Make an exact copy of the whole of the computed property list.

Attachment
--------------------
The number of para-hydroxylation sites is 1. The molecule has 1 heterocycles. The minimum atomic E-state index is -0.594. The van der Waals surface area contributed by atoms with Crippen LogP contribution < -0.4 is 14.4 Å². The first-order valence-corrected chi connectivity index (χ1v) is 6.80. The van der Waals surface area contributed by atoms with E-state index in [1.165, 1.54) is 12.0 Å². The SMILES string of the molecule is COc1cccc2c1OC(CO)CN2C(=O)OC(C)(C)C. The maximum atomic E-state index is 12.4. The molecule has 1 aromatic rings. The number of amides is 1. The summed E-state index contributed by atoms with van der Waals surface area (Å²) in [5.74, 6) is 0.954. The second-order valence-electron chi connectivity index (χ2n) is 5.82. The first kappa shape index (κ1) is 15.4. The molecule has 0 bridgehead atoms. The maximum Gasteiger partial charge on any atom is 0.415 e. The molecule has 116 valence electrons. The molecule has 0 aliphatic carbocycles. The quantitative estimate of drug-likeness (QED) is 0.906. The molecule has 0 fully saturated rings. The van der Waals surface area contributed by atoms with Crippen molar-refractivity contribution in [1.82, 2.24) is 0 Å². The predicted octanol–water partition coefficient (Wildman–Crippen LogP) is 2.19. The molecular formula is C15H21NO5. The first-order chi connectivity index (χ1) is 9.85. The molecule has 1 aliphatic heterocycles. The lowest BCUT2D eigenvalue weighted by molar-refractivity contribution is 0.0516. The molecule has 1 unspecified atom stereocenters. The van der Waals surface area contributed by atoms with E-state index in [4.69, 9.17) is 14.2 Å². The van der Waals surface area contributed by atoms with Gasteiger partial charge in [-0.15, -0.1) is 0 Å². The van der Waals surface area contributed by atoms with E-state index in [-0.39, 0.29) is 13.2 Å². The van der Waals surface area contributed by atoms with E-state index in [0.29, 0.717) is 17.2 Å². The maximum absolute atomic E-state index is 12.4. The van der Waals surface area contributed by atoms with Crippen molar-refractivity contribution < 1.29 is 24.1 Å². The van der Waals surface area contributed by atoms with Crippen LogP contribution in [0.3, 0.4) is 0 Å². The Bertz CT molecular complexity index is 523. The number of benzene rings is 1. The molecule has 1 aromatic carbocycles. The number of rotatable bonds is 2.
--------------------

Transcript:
The number of para-hydroxylation sites is 1. The molecule has 1 heterocycles. The minimum atomic E-state index is -0.594. The van der Waals surface area contributed by atoms with Crippen LogP contribution < -0.4 is 14.4 Å². The first-order valence-corrected chi connectivity index (χ1v) is 6.80. The van der Waals surface area contributed by atoms with E-state index in [1.165, 1.54) is 12.0 Å². The SMILES string of the molecule is COc1cccc2c1OC(CO)CN2C(=O)OC(C)(C)C. The maximum atomic E-state index is 12.4. The molecule has 1 aromatic rings. The number of amides is 1. The summed E-state index contributed by atoms with van der Waals surface area (Å²) in [5.74, 6) is 0.954. The second-order valence-electron chi connectivity index (χ2n) is 5.82. The first kappa shape index (κ1) is 15.4. The molecule has 0 bridgehead atoms. The maximum Gasteiger partial charge on any atom is 0.415 e. The molecule has 116 valence electrons. The molecule has 0 aliphatic carbocycles. The quantitative estimate of drug-likeness (QED) is 0.906. The molecule has 0 fully saturated rings. The van der Waals surface area contributed by atoms with Crippen molar-refractivity contribution in [1.82, 2.24) is 0 Å². The predicted octanol–water partition coefficient (Wildman–Crippen LogP) is 2.19. The molecular formula is C15H21NO5. The first-order chi connectivity index (χ1) is 9.85. The molecule has 1 aliphatic heterocycles. The lowest BCUT2D eigenvalue weighted by molar-refractivity contribution is 0.0516. The molecule has 1 unspecified atom stereocenters. The van der Waals surface area contributed by atoms with E-state index in [4.69, 9.17) is 14.2 Å². The van der Waals surface area contributed by atoms with Gasteiger partial charge in [-0.15, -0.1) is 0 Å². The van der Waals surface area contributed by atoms with E-state index in [-0.39, 0.29) is 13.2 Å². The van der Waals surface area contributed by atoms with E-state index in [0.29, 0.717) is 17.2 Å². The maximum absolute atomic E-state index is 12.4. The van der Waals surface area contributed by atoms with Crippen molar-refractivity contribution < 1.29 is 24.1 Å². The van der Waals surface area contributed by atoms with Crippen LogP contribution in [0.3, 0.4) is 0 Å². The Bertz CT molecular complexity index is 523. The number of benzene rings is 1. The molecule has 1 aromatic carbocycles. The number of rotatable bonds is 2.